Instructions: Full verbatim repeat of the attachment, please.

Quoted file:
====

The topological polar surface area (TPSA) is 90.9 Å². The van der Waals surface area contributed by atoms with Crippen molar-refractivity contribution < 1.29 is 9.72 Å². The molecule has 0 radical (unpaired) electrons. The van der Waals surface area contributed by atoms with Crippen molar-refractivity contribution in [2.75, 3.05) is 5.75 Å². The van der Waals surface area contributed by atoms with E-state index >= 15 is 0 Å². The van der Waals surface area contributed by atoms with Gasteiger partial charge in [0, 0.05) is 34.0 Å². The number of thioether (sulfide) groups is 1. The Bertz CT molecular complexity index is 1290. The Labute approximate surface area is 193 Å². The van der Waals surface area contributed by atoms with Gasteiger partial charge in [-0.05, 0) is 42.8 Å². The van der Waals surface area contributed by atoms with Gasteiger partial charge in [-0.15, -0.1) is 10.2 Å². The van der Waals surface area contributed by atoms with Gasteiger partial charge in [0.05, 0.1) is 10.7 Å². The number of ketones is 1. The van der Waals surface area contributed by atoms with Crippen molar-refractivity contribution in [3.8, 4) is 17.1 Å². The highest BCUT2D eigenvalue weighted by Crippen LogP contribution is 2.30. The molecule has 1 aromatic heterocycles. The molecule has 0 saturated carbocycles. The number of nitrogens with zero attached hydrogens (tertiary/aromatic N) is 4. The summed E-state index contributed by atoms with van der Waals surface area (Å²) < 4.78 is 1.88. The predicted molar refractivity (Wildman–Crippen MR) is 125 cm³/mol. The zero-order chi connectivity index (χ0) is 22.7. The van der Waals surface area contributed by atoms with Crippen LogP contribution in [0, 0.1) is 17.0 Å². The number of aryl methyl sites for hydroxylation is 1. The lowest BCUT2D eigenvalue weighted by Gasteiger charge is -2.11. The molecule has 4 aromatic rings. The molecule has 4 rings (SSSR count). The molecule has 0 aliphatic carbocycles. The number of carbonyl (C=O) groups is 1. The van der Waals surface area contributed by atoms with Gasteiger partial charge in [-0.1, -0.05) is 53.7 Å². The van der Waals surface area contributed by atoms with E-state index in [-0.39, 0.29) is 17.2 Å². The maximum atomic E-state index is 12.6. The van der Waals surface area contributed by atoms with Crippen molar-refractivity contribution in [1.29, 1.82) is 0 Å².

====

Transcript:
The topological polar surface area (TPSA) is 90.9 Å². The van der Waals surface area contributed by atoms with Crippen molar-refractivity contribution < 1.29 is 9.72 Å². The molecule has 0 radical (unpaired) electrons. The van der Waals surface area contributed by atoms with Crippen molar-refractivity contribution in [2.75, 3.05) is 5.75 Å². The van der Waals surface area contributed by atoms with E-state index >= 15 is 0 Å². The van der Waals surface area contributed by atoms with Gasteiger partial charge in [0, 0.05) is 34.0 Å². The number of thioether (sulfide) groups is 1. The Bertz CT molecular complexity index is 1290. The Labute approximate surface area is 193 Å². The van der Waals surface area contributed by atoms with Gasteiger partial charge in [-0.05, 0) is 42.8 Å². The van der Waals surface area contributed by atoms with Gasteiger partial charge in [-0.15, -0.1) is 10.2 Å². The van der Waals surface area contributed by atoms with Gasteiger partial charge in [0.05, 0.1) is 10.7 Å². The number of ketones is 1. The van der Waals surface area contributed by atoms with Crippen molar-refractivity contribution in [3.8, 4) is 17.1 Å². The highest BCUT2D eigenvalue weighted by Crippen LogP contribution is 2.30. The molecule has 1 aromatic heterocycles. The molecule has 0 saturated carbocycles. The number of nitrogens with zero attached hydrogens (tertiary/aromatic N) is 4. The summed E-state index contributed by atoms with van der Waals surface area (Å²) < 4.78 is 1.88. The predicted molar refractivity (Wildman–Crippen MR) is 125 cm³/mol. The zero-order chi connectivity index (χ0) is 22.7. The van der Waals surface area contributed by atoms with Crippen LogP contribution in [0, 0.1) is 17.0 Å². The number of aryl methyl sites for hydroxylation is 1. The lowest BCUT2D eigenvalue weighted by Gasteiger charge is -2.11. The molecule has 4 aromatic rings. The molecule has 4 rings (SSSR count). The molecule has 0 aliphatic carbocycles. The number of carbonyl (C=O) groups is 1. The van der Waals surface area contributed by atoms with Gasteiger partial charge in [-0.1, -0.05) is 53.7 Å². The van der Waals surface area contributed by atoms with E-state index in [-0.39, 0.29) is 17.2 Å². The maximum atomic E-state index is 12.6. The van der Waals surface area contributed by atoms with Crippen molar-refractivity contribution in [1.29, 1.82) is 0 Å².